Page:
We arrived here in the northeast a year ago.  I found myself facing monsters, unearthed from a vault I was no longer able to keep locked.  The August air here was as thick as my fear.  My daughter became ill with a bewildering affliction.  The cracks we had spackled over and repainted in our marriage became fissures threatening to render us in two.  The acknowledgment of my powerlessness was paralyzing, the idea that I was not strong enough, capable enough to withstand a “silly move” across the country filled my body with cement.  I found myself facing a spiritual crisis larger than I had ever known.

I fantasized about walking out of my life.

I found myself weeping into a cardboard box, with a new and passionately destructive mantra:

This is not my life. This is not my life.  This is not my life.

I shocked myself with the depth of my misery, my weakness.  When you choose to move, change, transform something in your life, every problem that has not been addressed, every injury, every insecurity…it will rise to the surface, reveal itself to you for acknowledgement, for repair.  And it did.  Viciously, and without pause.

Apparently, I had been standing on a volcano of suppression, and it erupted at our taunting…our invitation, by moving our family to Connecticut.  I am still in the process of digging out.  We hit our one year move-iversary and while things seem more familiar here in Connecticut, the repeat seasons, the fact we have spent an August here before… the humidity, the rainstorms, the unpacking of suitcases, it floods back to me in giant waves of panic.  Like post traumatic stress disorder.  My scalp has been itchy as the memories barrage me (did I mention that we all got lice during our move?)  A certain sight or smell or taste will trigger a powerful rush of memory of my misery just a year ago.  The site of the weeds in the yard, growing taller than me.  The organizational nightmare of our garage, still housing trashed cardboard boxes. Or the smell of wood smoke wafting from the eighty-four year old chimney after a rainstorm. I am randomly overcome with the remembering of my absolute undoing.

Two days ago, at my parent’s home, we had a dinner with the people closest to us in Colorado. We ate and drank and reminisced and took pictures. The kids made messes in the dress up box and turned dinner into a combined game of duck duck goose and musical chairs.  Periodically an adult would snag a child and trap them in a hug without their permission and the impending close to our visit would loom larger.  And then we said our goodbyes.  Again.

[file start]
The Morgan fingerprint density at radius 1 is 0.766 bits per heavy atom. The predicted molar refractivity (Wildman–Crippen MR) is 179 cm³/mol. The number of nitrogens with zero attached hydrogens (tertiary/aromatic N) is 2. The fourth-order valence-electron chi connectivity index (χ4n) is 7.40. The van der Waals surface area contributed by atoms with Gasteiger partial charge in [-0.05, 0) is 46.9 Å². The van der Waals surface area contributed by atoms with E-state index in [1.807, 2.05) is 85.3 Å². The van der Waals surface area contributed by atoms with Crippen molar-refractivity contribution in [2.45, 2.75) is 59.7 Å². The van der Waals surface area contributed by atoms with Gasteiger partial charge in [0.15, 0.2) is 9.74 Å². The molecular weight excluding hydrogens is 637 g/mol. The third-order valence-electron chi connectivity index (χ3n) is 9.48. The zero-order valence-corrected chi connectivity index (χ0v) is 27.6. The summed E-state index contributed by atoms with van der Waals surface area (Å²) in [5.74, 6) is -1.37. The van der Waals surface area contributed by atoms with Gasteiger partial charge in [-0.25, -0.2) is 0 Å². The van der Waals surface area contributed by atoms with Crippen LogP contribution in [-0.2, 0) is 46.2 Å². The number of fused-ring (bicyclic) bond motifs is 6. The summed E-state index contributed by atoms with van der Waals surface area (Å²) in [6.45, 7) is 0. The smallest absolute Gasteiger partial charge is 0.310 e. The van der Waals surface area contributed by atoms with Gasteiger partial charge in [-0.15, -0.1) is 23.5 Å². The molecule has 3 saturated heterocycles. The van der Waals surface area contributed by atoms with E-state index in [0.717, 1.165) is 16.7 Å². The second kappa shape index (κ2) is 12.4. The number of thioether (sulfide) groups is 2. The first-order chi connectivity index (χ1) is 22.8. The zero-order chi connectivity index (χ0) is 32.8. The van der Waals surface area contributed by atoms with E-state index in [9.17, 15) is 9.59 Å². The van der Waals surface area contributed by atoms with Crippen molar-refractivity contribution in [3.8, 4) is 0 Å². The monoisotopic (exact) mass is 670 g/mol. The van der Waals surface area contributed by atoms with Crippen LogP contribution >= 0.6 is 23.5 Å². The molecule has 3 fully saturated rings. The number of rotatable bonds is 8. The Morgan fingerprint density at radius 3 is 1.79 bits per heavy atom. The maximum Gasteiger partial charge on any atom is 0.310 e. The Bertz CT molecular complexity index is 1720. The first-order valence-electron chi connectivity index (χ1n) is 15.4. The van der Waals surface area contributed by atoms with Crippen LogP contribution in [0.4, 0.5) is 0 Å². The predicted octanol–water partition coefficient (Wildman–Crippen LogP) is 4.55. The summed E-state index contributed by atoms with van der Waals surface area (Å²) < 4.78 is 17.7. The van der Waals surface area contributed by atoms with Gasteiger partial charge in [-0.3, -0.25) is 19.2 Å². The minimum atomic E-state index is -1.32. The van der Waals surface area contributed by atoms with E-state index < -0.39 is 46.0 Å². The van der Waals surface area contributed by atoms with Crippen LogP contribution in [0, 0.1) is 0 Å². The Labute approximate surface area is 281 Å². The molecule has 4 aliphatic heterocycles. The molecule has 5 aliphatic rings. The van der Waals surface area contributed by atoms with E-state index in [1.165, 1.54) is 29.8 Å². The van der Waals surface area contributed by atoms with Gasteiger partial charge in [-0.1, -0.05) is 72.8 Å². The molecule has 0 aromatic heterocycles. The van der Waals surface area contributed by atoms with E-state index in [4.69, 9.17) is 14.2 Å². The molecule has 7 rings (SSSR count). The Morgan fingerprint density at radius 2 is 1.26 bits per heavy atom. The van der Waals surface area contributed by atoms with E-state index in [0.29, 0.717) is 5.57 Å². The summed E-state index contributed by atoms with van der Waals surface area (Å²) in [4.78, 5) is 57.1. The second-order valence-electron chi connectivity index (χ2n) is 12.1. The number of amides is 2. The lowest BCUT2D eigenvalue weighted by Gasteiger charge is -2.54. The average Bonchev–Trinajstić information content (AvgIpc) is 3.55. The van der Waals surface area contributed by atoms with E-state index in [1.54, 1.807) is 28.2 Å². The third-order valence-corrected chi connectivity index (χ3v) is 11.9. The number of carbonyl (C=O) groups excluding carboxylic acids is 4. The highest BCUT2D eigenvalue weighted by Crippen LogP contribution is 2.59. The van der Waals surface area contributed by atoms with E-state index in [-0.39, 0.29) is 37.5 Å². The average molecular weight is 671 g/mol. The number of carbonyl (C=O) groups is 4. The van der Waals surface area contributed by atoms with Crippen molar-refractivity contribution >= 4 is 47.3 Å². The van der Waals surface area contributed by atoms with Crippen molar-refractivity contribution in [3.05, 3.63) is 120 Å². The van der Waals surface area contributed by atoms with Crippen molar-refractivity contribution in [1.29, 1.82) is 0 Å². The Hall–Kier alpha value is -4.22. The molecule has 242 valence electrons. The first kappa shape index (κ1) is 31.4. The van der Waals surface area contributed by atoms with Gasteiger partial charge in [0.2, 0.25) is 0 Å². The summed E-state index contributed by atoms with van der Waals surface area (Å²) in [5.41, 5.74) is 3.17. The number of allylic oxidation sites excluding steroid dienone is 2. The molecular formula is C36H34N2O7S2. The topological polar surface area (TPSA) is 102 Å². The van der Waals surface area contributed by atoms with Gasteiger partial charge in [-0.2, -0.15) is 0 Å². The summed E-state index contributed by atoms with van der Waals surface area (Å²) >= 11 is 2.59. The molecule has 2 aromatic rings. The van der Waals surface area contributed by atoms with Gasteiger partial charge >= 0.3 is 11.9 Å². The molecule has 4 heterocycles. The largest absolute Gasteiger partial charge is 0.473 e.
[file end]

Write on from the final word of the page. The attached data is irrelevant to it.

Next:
I wiped the tears of my children  with the palms of my hands, I buried their heartbroken sobs into my belly and rubbed their backs and soaked in their sadness.  I kissed my nieces and nephews and hugged my brothers and sisters just as we had last year, on the front lawn of my parent’s house.

Yesterday, we hugged Grandma and Grandpa in the early morning chaos of the airport and flew back again, to the place where the moving must happen.  It is happening now, as I write this, with a lump in my throat.

As we made our final descent  yesterday, I held Stella’s dimpled three-year old hand in mine and felt the airplane speed up to meet the fast approaching ground, and then slow…speed up in a burst, then slow again.  It felt choppy and unpredictable as we dipped lower toward the ground.  I was afraid we would land too hard, the inconsistency would prove to be a danger to our arrival.  Despite the unsteady approach, the ground seemed to rise up to meet us, and we eventually bounced to a roll, roared to a lull, and found ourselves safely…Home.

There has been changes, monumental, and minuscule, in our movement from one place to the next.  But mostly, the change is in the mantra, which has been unearthed from the rubble so far.

This is my life.  This is my life.  This is my life.

And the universe will rise up to support me.

Today I am grateful for:

-a family worth missing

-the softness of Stella’s hand

-the healing properties of spackle

-the reassuring step from the threshold of an airplane on to solid ground


Gratitude Sunday

“When you are grateful, fear disappears and abundance appears.” — Tony Robbins